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Sealed Super Mario Bros. Video Game Sets Record Sale Price (April 2)

Sealed Super Mario Bros. Video Game Sets Record Sale Price (April 2) article feature image

Photo by PHILIP FONG/AFP via Getty Images. Pictured: Super Mario Bros.

Alternative assets have been getting a lot of play recently, led by sports cards and memorabilia. But sealed video games are having their moment, too.

On Friday, a sealed copy of a Nintendo Super Mario Bros. game, graded as a pristine copy by video game grading company Wata, sold for $660,000 at Heritage Auctions in Dallas. That marks the highest sale price for a video game ever publicly recorded, shattering the previous record of $156,000.

A copy of the game released later had set the video game record when it sold seven months prior to fractional marketplace Rally for $140,000. Rally had set the current value for that game at $216,000. It’s next trading window will come in two weeks.

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Video games were obviously meant to be played and never meant to be collectible, but that’s one of the reason why sealed copies have been drawing so much attention. Who wouldn’t have opened a game and who would have kept it sealed?

Wata doesn’t yet release population reports on the number of a particular video game it has graded, but the population of sealed games is believed to be infinitesimal compared to some of the rarest sports cards.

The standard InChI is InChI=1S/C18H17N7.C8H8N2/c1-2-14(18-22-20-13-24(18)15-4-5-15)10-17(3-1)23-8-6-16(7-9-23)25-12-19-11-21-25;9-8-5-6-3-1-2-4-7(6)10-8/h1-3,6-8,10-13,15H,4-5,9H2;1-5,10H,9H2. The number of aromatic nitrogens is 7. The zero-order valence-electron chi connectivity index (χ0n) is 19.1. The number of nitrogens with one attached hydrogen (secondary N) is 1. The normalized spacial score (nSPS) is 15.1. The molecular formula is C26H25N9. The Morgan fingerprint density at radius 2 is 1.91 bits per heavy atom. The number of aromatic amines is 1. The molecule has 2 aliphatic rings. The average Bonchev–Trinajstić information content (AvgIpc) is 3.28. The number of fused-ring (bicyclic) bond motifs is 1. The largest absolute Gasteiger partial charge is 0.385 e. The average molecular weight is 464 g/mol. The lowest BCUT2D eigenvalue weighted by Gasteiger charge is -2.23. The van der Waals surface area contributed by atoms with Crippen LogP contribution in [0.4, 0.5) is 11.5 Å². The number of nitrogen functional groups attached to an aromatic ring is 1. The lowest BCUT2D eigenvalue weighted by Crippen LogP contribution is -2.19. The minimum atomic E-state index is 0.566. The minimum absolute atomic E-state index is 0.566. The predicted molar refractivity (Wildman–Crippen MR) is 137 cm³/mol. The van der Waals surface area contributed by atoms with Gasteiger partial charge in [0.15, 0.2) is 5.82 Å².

For example, there’s less than 320 Michael Jordan 1986 Fleer Rookie cards graded by PSA as Gem Mint 10, but some of the rarest games, at least in a sealed state, haven’t even been graded 30 times. 

Wata grades sealed games by the quality of the seal and the box and notes particulars about the printing and the game itself. Complete in-box video games are also being collected by the masses. Complete in-box include the cartridge, the manual and the box, but have less value because they are opened.

Heritage sold other games on Friday for big bucks. A sealed copy of Megaman sold for $144,000. A sealed version of Super Mario Bros. 3 sold for $52,000 and a sealed version of Final Fantasy II sold for $50,400. 

A sealed red Gameboy version of Pokemon sold for $72,000 and a sealed version of Mike Tyson’s Punchout sold for $102,000.

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